Newsguard, for its part, seems confident that its app will soon be added by default to all mobile devices. On its website, the organization notes that “NewsGuard will be available on mobile devices when the digital platforms such as social media sites and search engines or mobile operating systems add our ratings and Nutrition Labels directly.” This shows that Newsguard isn’t expecting its rating systems to be offered as a downloadable application for mobile devices but something that social media sites like Facebook, search engines like Google, and mobile device operating systems that are dominated by Apple and Google will “directly” integrate into nearly every smartphone and tablet sold in the United States.
A Boston Globe article on Newsguard from this past October makes this plan even more clear. The Globe wrote at the time: “Microsoft has already agreed to make NewsGuard a built-in feature in future products, and [Newsguard co-CEO] Brill said he’s in talks with other online titans. The goal is to have NewsGuard running by default on our computers and phones whenever we scan the Web for news.”
This eventuality is made all the more likely given the fact that, in addition to Microsoft, Newsguard is also closely connected to Google, as Google has been a partner of the Publicis Groupe since 2014, when the two massive companies joined Condé Nast to create a new marketing service called La Maison that is “focused on producing engaging content for marketers in the luxury space.” Given Google’s power in the digital sphere as the dominant search engine, the creator of the Android mobile operating system, and the owner of YouTube, its partnership with Publicis means that Newsguard’s rating system will soon see itself being promoted by yet another of Silicon Valley’s most powerful companies.
Furthermore, there is an effort underway to integrate Newsguard into social media sites like Facebook and Twitter. Indeed, as Newsguard was launched, co-CEO Brill stated that he planned to sell the company’s ratings of news sites to Facebook and Twitter. Last March, Brill told CNN that “We’re asking them [Facebook, Twitter, Microsoft and Google] to pay a fraction of what they pay their P.R. people and their lobbyists to talk about the problem.”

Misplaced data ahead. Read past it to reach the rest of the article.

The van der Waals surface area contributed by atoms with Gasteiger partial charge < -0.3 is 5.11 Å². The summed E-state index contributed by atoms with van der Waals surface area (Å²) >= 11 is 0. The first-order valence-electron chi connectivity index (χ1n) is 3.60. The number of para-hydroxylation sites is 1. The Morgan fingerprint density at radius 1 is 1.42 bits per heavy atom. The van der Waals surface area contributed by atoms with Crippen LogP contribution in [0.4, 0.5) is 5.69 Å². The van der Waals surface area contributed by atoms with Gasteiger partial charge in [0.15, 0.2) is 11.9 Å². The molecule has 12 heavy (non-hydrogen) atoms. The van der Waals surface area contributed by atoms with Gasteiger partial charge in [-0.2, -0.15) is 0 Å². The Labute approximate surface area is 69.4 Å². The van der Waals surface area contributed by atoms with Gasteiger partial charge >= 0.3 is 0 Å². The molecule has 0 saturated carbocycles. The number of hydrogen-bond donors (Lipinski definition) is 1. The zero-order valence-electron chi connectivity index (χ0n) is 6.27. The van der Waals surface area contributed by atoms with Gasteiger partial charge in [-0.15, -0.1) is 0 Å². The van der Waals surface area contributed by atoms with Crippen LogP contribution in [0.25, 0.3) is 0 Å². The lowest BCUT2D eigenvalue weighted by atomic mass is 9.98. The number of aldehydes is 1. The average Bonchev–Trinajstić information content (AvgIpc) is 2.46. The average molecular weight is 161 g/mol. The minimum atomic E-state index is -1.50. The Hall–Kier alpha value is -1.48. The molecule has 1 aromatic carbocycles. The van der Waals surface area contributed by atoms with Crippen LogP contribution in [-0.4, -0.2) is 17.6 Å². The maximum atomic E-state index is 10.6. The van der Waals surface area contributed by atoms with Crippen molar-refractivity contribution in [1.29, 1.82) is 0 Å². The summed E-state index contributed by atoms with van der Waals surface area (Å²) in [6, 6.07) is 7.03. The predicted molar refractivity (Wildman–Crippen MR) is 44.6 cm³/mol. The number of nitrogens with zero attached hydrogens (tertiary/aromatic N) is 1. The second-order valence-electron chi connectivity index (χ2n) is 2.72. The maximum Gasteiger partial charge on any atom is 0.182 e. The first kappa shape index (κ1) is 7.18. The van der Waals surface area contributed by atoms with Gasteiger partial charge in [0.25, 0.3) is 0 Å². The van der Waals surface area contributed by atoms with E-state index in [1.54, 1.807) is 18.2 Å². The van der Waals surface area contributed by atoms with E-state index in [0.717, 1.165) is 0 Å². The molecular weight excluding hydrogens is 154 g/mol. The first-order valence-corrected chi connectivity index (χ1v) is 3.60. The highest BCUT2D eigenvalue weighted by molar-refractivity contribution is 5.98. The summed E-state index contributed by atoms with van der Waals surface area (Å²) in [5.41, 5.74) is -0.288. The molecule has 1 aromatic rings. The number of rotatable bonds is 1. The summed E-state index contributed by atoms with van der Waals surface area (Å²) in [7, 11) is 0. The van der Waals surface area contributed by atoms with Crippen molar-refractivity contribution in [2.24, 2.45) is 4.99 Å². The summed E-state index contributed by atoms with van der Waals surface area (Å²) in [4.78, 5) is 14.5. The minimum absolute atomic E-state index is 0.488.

On Wednesday, Gallup released a poll that will likely be used as a major selling point to social media giants. The poll — funded by Newsguard and the Knight Foundation, which is a top investor in Newsguard and has recently funded a series of Gallup polls relating to online news — seems to have been created with the intention of manufacturing consent for the integration of Newsguard with top social media sites.
This is because the promoted findings from the study are as follows: “89% of users of social media sites and 83% overall want social media sites and search engines to integrate NewsGuard ratings and reviews into their news feeds and search results” and “69% would trust social media and search companies more if they took the simple step of including NewsGuard in their products.” However, a disclaimer at the end of the poll states that the results, which were based on the responses of 706 people each of whom received $2 to participate, “may not be reflective of attitudes of the broader U.S adult population.”
With trust at Facebook nose-diving and Facebook’s censorship of independent media already well underway, the findings of this poll could well be used to justify its integration into Facebook’s platform. The connections of both Newsguard and Facebook to the Atlantic Council make this seem a given.